By Alexandria Sage and David Shepardson
SAN FRANCISCO/WASHINGTON (Reuters) - Tesla Motors Inc <TSLA.O> crowned itself the maker of the world's fastest production car on Tuesday, saying a new version of its Model S all-electric sedan can accelerate from 0-60 miles per hour in just 2-1/2 seconds.
Tesla Chief Executive Elon Musk said the company will offer a larger upgraded battery pack for performance versions of its Model S and X vehicles that will extend range, while also allowing for super fast acceleration.
Tesla has long laid claim to bragging rights in the highly competitive luxury car market. But Tuesday's news is unlikely to change the equation on a host of challenges the company faces, from production and finances to regulation.
The new 100 kilowatt hour battery pack means the high-end version of the Model S sedan, called the P100D, will be the world's fastest accelerating car in production, the Silicon Valley automaker said. The new battery pack is also available for the performance version of the Model X sport utility vehicle.
The Model X is already the quickest SUV ever, Tesla said. But with the 100 kWh battery pack, it said the Model X P100D -- as the new performance model is known -- will now accelerate from 0-60 mph (0-97 kph) in 2.9 seconds.
The new battery also extends the driving range of the vehicles, taking the performance version of the new Model S beyond 300 miles (482.8 km), Tesla said.
Musk said that meant a driver could now travel from San Francisco to Los Angeles in temperate weather without recharging.
"These are very profound milestones and I think will help convince people around the world that electric is the future," said Musk on a conference call with journalists.
After rising more than 2 percent before Tuesday's announcement, Tesla shares pared gains to end the day at $224.84, up less than 1 percent.
Tesla said owners who had ordered a so-called Model S P90D Ludicrous but had not yet taken delivery could upgrade to the 100 kWh pack for $10,000, while existing owners can upgrade for $20,000 because the old pack must be recycled.
The electric car maker is laying the groundwork for a controversial buyout of SolarCity Corp <SCTY.O>, while it also prepares for next year's launch of its high profile Model 3 mass-market vehicle.
SolarCity agreed to Tesla's $2.6 billion offer to buy the solar panel installer earlier this month, clearing one obstacle toward Musk's ambitious goal of creating a carbon-free energy and transportation company.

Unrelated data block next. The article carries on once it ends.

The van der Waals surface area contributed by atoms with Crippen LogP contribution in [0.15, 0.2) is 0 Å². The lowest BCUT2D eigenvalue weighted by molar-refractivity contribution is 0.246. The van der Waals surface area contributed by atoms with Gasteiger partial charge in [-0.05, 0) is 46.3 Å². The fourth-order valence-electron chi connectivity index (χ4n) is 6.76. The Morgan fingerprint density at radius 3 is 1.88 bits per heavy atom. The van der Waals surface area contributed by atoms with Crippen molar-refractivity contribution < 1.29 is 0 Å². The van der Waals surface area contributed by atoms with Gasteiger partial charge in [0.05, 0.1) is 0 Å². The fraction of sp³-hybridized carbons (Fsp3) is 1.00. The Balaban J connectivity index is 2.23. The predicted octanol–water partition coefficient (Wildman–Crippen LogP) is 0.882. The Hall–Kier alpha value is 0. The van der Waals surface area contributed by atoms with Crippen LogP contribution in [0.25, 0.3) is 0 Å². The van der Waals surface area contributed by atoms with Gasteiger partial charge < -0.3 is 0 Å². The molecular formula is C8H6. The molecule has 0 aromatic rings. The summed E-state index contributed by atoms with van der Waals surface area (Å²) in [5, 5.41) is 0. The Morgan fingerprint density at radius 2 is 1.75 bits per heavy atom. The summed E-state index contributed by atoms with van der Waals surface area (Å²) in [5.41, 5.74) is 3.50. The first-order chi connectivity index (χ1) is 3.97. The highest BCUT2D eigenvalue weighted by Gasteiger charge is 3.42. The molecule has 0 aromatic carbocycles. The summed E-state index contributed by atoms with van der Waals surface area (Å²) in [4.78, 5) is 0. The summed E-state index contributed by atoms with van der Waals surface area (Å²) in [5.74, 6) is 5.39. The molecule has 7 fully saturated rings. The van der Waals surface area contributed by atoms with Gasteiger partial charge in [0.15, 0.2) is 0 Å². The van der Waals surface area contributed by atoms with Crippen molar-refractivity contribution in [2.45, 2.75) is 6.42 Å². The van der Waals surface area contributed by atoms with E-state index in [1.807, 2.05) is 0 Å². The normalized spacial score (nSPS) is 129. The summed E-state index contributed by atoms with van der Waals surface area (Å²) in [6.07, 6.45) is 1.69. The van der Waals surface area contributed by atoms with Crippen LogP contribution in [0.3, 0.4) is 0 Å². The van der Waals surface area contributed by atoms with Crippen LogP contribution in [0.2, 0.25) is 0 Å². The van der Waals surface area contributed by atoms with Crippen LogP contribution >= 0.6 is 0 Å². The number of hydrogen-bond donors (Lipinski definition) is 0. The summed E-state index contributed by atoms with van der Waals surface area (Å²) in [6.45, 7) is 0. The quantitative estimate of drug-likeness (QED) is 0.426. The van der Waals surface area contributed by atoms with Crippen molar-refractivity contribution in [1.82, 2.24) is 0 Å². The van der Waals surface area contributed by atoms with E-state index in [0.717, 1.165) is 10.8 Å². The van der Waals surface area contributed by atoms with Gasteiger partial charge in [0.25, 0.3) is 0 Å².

A filing on Tuesday showed that Musk is buying over half of a $124 million bond offer by SolarCity. It appeared to be the first time the billionaire entrepreneur has directly purchased the so-called "solar bonds" although SpaceX, his rocket and space transport services company, has bought them in the past.
In May, Tesla said it was stepping up production plans for its upcoming Model 3 mass-market sedan and would build a total of 500,000 all-electric vehicles in 2018, two years ahead of schedule, but it warned that spending will ramp up as well.
Model S and X vehicles with the upgraded batteries will help fund the more affordable Model 3 still in development, Musk said. The performance versions of the S and X without the new battery currently start at $108,000 and $115,500, respectively.
"Of course this is an expensive car. But it's very important to bear in mind that is what it's paying for, the Model 3," Musk said.
Tesla has been under investigation from U.S. safety regulators following a fatal crash in Florida earlier this year involving its drive-assistance feature known as Autopilot.
In his comments to reporters, Musk said a software update of the feature is nearing completion, adding that it will result in "material improvements in the autonomy of the car."
Tesla acknowledged that the LaFerrari and Porsche 918 Spyder with gasoline engines were faster than its new high-end S and X models. But Musk said those were both million-dollar, two-seater specialty cars that cannot be purchased new today.
(Reporting by Alexandria Sage and David Shepardson; Additional reporting by Noel Randewich; Editing by Chizu Nomiyama and Tom Brown)